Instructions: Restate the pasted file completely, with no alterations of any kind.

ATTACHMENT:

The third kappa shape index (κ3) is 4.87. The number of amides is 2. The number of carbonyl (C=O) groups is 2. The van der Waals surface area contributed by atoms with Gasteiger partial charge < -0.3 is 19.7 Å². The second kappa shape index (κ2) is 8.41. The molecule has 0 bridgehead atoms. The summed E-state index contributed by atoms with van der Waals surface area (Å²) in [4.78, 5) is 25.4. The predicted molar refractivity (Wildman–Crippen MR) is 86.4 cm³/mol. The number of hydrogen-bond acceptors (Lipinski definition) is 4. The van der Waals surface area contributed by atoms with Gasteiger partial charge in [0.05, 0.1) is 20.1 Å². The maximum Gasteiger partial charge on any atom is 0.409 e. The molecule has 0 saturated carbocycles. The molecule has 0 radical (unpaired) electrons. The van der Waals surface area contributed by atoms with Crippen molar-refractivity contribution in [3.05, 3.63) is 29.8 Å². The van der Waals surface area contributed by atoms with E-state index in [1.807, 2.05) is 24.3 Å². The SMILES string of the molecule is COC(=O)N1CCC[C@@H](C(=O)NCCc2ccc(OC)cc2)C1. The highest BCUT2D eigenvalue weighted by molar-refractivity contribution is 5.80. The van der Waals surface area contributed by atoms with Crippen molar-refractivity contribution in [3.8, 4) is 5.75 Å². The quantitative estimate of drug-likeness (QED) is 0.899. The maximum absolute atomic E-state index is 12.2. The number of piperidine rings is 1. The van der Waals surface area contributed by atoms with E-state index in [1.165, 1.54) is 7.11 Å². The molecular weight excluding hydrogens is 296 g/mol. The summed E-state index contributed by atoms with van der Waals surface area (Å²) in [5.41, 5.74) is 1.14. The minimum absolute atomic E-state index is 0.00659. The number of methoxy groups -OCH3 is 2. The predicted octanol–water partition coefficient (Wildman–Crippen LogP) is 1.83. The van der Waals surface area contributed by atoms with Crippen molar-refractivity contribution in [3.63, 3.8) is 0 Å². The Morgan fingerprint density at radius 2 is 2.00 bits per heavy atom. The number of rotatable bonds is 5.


The third kappa shape index (κ3) is 4.87. The number of amides is 2. The number of carbonyl (C=O) groups is 2. The van der Waals surface area contributed by atoms with Gasteiger partial charge < -0.3 is 19.7 Å². The second kappa shape index (κ2) is 8.41. The molecule has 0 bridgehead atoms. The summed E-state index contributed by atoms with van der Waals surface area (Å²) in [4.78, 5) is 25.4. The predicted molar refractivity (Wildman–Crippen MR) is 86.4 cm³/mol. The number of hydrogen-bond acceptors (Lipinski definition) is 4. The van der Waals surface area contributed by atoms with Gasteiger partial charge in [0.05, 0.1) is 20.1 Å². The maximum Gasteiger partial charge on any atom is 0.409 e. The molecule has 0 saturated carbocycles. The molecule has 0 radical (unpaired) electrons. The van der Waals surface area contributed by atoms with Crippen molar-refractivity contribution in [3.05, 3.63) is 29.8 Å². The van der Waals surface area contributed by atoms with E-state index in [1.807, 2.05) is 24.3 Å². The SMILES string of the molecule is COC(=O)N1CCC[C@@H](C(=O)NCCc2ccc(OC)cc2)C1. The highest BCUT2D eigenvalue weighted by molar-refractivity contribution is 5.80. The van der Waals surface area contributed by atoms with Crippen molar-refractivity contribution in [3.8, 4) is 5.75 Å². The quantitative estimate of drug-likeness (QED) is 0.899. The maximum absolute atomic E-state index is 12.2. The number of piperidine rings is 1. The van der Waals surface area contributed by atoms with E-state index in [1.165, 1.54) is 7.11 Å². The molecular weight excluding hydrogens is 296 g/mol. The summed E-state index contributed by atoms with van der Waals surface area (Å²) in [5.41, 5.74) is 1.14. The minimum absolute atomic E-state index is 0.00659. The number of methoxy groups -OCH3 is 2. The predicted octanol–water partition coefficient (Wildman–Crippen LogP) is 1.83. The van der Waals surface area contributed by atoms with Crippen molar-refractivity contribution in [3.63, 3.8) is 0 Å². The Morgan fingerprint density at radius 2 is 2.00 bits per heavy atom. The number of rotatable bonds is 5.